Most of us have seen one of those dramatic courtroom movies that glamourize the court process – perhaps Tom Cruise’s fiery cross-examination of Jack Nicholson in A Few Good Men, or Gregory Peck’s moving closing argument in To Kill a Mockingbird.
But litigation, the contested court process by which parties resolve their differences, is nothing like the process we see in our favorite legal thrillers. It is a long, slow, and expensive process. Many people consider it the most painful, difficult process of their lives.
What does the process entail?
Unless the parties can resolve the disputed issues in advance of trial, litigation usually culminates in a bench trial, where a single judge considers the evidence and arguments presented, and issues a ruling.
The process typically begins with a scheduling hearing, where the case is scheduled in calendar-like fashion, including deadlines for the completion of the discovery process, perhaps a date by which the parties must participate in mediation or another alternative dispute resolution process, and a trial date.
Depending on the jurisdiction, the process can take a year or longer. And it is invasive. Discovery alone can include dozens of document requests, written questions that must be answered under oath, and potentially depositions of the parties, which in Maryland can last as long as seven hours straight.
At trial, each party presents his or her evidence, including witness testimony and the introduction of documents. At the conclusion of the trial, the judge renders a ruling and, ultimately, a divorce decree.
So why would anyone subject themselves to this?
You might be thinking, “This process sounds terrible, why would anyone subject themselves to this?”
For one, it guarantees an end to the process. If your spouse or co-parent is unwilling to engage in an alternative process to resolve your issues, litigation might be your only option. The court process may be slow, but it moves predictably and inexorably to a final result, after which you can go on with your life.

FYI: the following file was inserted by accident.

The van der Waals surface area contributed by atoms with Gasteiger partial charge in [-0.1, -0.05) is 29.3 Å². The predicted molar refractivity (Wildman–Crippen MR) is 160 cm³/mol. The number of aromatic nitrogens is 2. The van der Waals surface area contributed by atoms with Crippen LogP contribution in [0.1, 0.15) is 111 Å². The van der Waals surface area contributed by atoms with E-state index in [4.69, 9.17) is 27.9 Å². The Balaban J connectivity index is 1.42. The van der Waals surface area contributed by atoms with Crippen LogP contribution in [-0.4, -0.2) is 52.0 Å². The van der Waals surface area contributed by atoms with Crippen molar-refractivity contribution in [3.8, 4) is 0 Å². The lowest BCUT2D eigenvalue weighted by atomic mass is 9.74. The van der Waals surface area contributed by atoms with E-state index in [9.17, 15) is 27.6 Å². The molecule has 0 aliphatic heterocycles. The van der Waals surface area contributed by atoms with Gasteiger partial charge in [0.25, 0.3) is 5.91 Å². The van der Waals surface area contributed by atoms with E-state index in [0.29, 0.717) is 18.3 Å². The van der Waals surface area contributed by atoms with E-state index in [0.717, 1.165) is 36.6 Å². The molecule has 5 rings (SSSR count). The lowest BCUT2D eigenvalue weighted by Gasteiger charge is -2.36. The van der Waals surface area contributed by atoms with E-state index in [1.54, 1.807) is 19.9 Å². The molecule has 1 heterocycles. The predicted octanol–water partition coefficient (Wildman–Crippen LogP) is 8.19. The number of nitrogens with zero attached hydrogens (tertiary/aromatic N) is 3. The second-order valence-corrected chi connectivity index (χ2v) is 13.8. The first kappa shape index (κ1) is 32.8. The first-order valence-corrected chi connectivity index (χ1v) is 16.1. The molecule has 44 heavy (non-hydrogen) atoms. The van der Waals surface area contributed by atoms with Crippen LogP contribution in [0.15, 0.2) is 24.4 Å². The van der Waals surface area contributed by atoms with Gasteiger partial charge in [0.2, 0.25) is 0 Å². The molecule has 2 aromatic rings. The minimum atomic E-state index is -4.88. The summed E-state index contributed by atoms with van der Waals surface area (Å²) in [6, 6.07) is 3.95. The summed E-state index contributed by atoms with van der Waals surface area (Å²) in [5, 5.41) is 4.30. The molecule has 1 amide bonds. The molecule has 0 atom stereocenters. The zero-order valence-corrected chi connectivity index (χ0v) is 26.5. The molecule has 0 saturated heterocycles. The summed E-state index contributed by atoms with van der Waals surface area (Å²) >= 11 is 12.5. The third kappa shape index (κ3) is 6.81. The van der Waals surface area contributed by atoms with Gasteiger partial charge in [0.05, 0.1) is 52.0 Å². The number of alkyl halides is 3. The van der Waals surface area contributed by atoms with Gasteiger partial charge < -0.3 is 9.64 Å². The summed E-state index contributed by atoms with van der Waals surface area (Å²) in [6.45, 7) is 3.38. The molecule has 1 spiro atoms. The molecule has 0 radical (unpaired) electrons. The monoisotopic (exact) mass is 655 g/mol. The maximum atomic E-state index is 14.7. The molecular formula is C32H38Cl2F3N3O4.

In some cases, there are issues on which the parties truly cannot reach agreement. In the child custody realm, this could include child support, a parent’s relocation, mental health or substance abuse issues, or physical or psychological abuse of a child. In a financial context, there may be a dispute about alimony, a party’s actual income, the value of a party’s business, or whether a party’s trust interest or inheritance should be considered in the resolution of financial issues.
What are the alternatives?
Parties are always free to resolve their issues without resorting to a contested court process.
There are a number of alternative dispute resolution tools. Some of the more common approaches include:
- A traditional negotiation involving attorneys, where parties develop settlement offers with the assistance of their counsel, who then negotiate on behalf of their clients to resolve the issues
- Mediation, a voluntary process where the parties meet with each other and a neutral, third-party mediator, often with counsel present or advising them
- Arbitration, in which a third-party decision-maker considers a presentation of evidence and argument from each party and renders a binding decision
All of these approaches are generally less expensive and quicker than the litigation process. And this is not an exhaustive list of the out-of-court approaches available to people to resolve their divorce or child custody issues.
Which process is right for me?
In almost all divorces, parties are well served in the early stages to consider an out-of-court process.
Which process will work best for you depends on a multitude of factors, including the dynamic between you and your spouse or co-parent, the substantive issues in the case, the financial issues and wherewithal of one or both parties, any external time pressures that might be involved, and the professionals assisting the parties.
Do I have to pick just one process?
No. Typically, it makes sense to stick to one out-of-court process at a time, and hopefully your first attempt at alternative dispute resolution does the trick. But if not, you can always move to another process, including litigation.
It is important to understand that you can continue in a non-litigation process at the same time a litigation is pending. In fact, courts encourage these continued efforts to resolve the issues out-of-court, even as the court process unfolds. Think of negotiation and litigation as running on parallel tracks. They are separate and distinct processes, but they are connected, and one process often can impact another, ideally in a way that benefits your position and hastens resolution.